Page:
[5] Archiving and personal libraries

I am regularly using a scientific news feed reader to inform myself about the latest publications in my particular fields of research. Being a hunter-gatherer type of person (post [3]), I will archive the (apparently) most relevant publications into my personal library.
But each time when I scan through the newly arrived papers, I feel uneasy: “When shall I ever read all these papers ? Is this routine of news browsing and archiving not a complete waste of time ? On the other hand, isn’t it important for a scientist to always stay informed about the “state of art” ? And, actually, many of these collected papers really seem to suggest that they might become relevant for some future projects. Wouldn’t it be a pity if I missed such a potentially essential piece of information ?”
Such worries made me continue the practice of archiving science papers up to now. But my intuition is that some radical resolution has to be made, if I ever want to achieve true peace of mind with this issue.
The problem is that the actual use of the papers in my personal library is close to zero. As experience shows, I will be reading only a minute fraction of them, anyway. And I am not alone with that disproportion: http://friendfeed.com/cmetzner/3de8d0b6/when-did-you-last-time-study-scientific-paper-in . Furthermore, from the papers studied carefully, only a small fraction will be actually used in my own projects later on. Consequently, I am now seriously considering to stop my habit of archiving. But I am not 100% decided yet.
Meryn Stol has made an interesting remark that the activity of searching for relevant information in the Web and archiving it can also be seen as a kind of exercise:
With regard to archiving, I think that nowadays there’s more value in the archiving than in the archive. Archiving (and especially in a non-hierarchical system, like with tags) helps build your brain and your ability to quickly access relevant information through search queries, even if you don’t execute these queries against your own archive, but simply search Google, or some scientific paper repository.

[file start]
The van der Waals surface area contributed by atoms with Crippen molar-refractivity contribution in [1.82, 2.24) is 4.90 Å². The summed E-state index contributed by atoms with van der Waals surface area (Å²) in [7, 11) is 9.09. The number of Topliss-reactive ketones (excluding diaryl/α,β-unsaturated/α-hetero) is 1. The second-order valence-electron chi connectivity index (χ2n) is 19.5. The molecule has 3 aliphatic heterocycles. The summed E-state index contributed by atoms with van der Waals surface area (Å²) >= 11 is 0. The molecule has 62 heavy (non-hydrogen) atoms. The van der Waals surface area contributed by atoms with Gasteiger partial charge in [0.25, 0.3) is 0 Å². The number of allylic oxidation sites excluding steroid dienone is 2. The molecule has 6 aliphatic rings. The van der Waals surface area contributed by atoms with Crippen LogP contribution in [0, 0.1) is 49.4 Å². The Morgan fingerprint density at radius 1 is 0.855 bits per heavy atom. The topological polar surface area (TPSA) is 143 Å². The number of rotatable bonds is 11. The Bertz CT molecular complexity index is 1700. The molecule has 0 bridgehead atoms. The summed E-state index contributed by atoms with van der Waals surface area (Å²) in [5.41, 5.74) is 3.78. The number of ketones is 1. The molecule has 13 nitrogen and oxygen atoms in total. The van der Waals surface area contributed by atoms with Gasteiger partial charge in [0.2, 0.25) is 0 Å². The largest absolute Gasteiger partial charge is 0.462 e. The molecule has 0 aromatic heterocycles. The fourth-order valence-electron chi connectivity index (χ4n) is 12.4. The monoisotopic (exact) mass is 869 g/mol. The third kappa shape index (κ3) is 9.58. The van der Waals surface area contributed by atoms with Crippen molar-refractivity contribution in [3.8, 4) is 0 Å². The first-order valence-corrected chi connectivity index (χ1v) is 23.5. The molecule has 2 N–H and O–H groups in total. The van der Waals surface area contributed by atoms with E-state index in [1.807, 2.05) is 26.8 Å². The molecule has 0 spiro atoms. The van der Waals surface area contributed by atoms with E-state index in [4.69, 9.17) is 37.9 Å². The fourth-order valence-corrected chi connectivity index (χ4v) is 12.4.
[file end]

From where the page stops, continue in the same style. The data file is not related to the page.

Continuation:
I think this points to two general principles:
We should focus more on doing than on having
We should adjust our habits in such a way that they best serve the larger goals in our life.
In the case of archiving and personal library building, the larger goal that these activities serve is to help us accomplish our own projects. Comparing, again, the growth of ideas with the growth of food plants (post [4]), the library is like a huge container of various nutrients. The growing plant (or interlocked set of ideas) needs certain nutrients at certain times. So we should take care that the nutrients (information fragments) are quickly available whenever needed, but also that the timing is correct. Therefore, for the knowledge worker, a regular training of his information search abilities is obviously useful, as Meryn has pointed out. On the other hand, confronting the mind with “foreign information” at the wrong time may deflect our “path in idea space”, typically towards the standard path that other people have chosen before. In my experience as a theoretical physicist, it usually turned out best if I didn’t study the available literature on a subject too much in the beginning of a project.

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